In the standard stress scheme, the stress moves to the prefix, while in the ‘western’ scheme it usually stays on its original place.

Some absolute superlatives don’t have ‘excessive’ meaning at all anymore. The most common are:

prekrasan (prekrasn-) beautiful, magnificent
prelijep beautiful, magnificent
presretan (presretn-) delighted, ecstatic

The adjectives prekrasan (prekrasn-) and prelijep have more or less the same meaning. This happens with adjectives which have only positive meaning, and it’s interesting what happens when some adjectives have two meanings, such as:

sladak (slatk-) sweet; cute (colloq.)

Depending on the context, presladak (preslatk-) means either too sweet or extremely cute, since it’s not possible to be too cute!

There’s not much else to be told about these forms; you can specify what group you meant with the superlative, using od¨ + G:

Igor je najmlađimlad od njene djece. Igor is the youngest of her children.

You can also specify the context of the absolute superlative, what for is someone too something:

Igor je premlad da vozi auto. Igor is too young to drive a car.

This is really merely a purpose clause, all restrictions apply.

It’s worth knowing the verb pair meaning compare:

uspoređivati (-uje) ~ usporediti («) compare ®

The pair is used in the same way as the English verb:

Usporedili smo dva filma. We have compared the two movies. {m/mixed}

Usporedila sam novi iPhone s novim Samsungom. I’ve compared the new iPhone with the new Samsung. {f}

The last example uses s¨/sa¨ + I.

Finally, a few one-syllable adjectives have ‘total forms’, which are reduplicated and have appended -cat. Most common are:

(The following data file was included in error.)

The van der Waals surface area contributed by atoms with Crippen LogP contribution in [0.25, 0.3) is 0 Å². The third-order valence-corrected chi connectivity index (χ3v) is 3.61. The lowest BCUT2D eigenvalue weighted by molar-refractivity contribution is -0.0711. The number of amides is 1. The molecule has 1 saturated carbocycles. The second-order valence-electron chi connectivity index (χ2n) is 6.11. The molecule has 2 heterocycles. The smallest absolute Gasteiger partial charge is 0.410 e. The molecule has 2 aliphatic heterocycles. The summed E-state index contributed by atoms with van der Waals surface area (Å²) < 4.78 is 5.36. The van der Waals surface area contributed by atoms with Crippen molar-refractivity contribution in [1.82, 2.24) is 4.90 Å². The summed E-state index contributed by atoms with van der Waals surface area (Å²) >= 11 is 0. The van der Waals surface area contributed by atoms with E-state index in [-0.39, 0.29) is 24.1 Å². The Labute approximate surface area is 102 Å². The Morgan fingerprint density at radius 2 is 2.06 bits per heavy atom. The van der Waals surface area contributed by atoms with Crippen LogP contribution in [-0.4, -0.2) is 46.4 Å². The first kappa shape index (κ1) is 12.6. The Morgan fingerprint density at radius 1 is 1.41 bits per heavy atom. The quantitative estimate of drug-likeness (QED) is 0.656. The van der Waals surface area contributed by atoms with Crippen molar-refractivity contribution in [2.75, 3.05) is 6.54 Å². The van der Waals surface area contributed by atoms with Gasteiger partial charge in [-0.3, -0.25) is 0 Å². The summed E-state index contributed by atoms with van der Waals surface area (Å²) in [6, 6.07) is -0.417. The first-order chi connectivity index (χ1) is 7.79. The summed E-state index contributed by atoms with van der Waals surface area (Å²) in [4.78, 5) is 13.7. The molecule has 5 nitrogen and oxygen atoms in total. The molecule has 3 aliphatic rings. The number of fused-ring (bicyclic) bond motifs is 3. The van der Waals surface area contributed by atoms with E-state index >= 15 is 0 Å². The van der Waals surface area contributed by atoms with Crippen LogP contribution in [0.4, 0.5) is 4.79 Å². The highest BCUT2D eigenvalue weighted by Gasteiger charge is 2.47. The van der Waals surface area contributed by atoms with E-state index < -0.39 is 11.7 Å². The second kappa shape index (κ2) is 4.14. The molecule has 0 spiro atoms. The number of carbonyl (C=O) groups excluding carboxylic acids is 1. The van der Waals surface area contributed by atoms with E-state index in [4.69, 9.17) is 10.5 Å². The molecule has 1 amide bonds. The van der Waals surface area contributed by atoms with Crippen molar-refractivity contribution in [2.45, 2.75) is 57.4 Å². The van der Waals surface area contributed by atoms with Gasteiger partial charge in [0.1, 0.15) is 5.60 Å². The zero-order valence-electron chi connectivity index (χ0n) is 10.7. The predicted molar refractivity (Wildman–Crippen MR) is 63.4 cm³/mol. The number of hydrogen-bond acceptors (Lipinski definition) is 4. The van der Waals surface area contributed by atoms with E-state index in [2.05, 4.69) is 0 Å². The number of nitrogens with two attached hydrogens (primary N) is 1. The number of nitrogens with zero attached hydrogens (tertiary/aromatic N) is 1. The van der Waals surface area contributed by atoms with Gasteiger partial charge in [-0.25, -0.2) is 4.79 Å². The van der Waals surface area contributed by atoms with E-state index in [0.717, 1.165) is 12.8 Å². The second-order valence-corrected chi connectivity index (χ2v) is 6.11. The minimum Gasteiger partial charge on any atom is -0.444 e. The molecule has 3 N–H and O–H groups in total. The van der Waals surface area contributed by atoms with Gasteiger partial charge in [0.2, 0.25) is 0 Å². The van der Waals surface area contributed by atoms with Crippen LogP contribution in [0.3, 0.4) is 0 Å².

gol golcat all naked
nov novcat brand-new
pun puncat completely full
sam samcat all alone

Occasionally, you’ll see just the second part used (e.g. just novcat) with the same meaning. They are, confusingly, sometimes also called ‘absolute superlatives’ in some grammars. You cannot use this construction with any adjective – only few one-syllable adjectives permit this.

When they are used before nouns, both parts change in case, gender and number:

Ovo su ključevi novog novcatog auta. These are keys of a brand-new car.


® In Serbia and most of Bosnia, the adjective happy has a bit different form srećan (srećn-); the comparative is srećniji.

In everyday speech in many regions, including parts of Croatia, Bosnia and Serbia, višlji is used as the comparative of visok tall, high. This is not accepted as standard anywhere, and sometimes it’s considered a hallmark of ‘uneducated’ speech.

Although što is colloquially replaced by šta, and such replacement is complete in Bosnia and Serbia, in both the standard languages and the actual speech, it’s never replaced in phrases što + comparative.

The phrase čim + comparative is specifically Croatian and sounds ungrammatical in Serbia.

The verb pair uspoređivati (-uje) ~ usporediti («) compare has a slightly different form in Serbia and most of Bosnia, without -s-, e.g. uporediti and so on.

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5 Easy Croatian: 63 Bigger and Better: Comparatives N A  DL  G 24 I Comparatives are forms of adjectives used to express not a property (e.g. big ) but a relative property (e.g. b...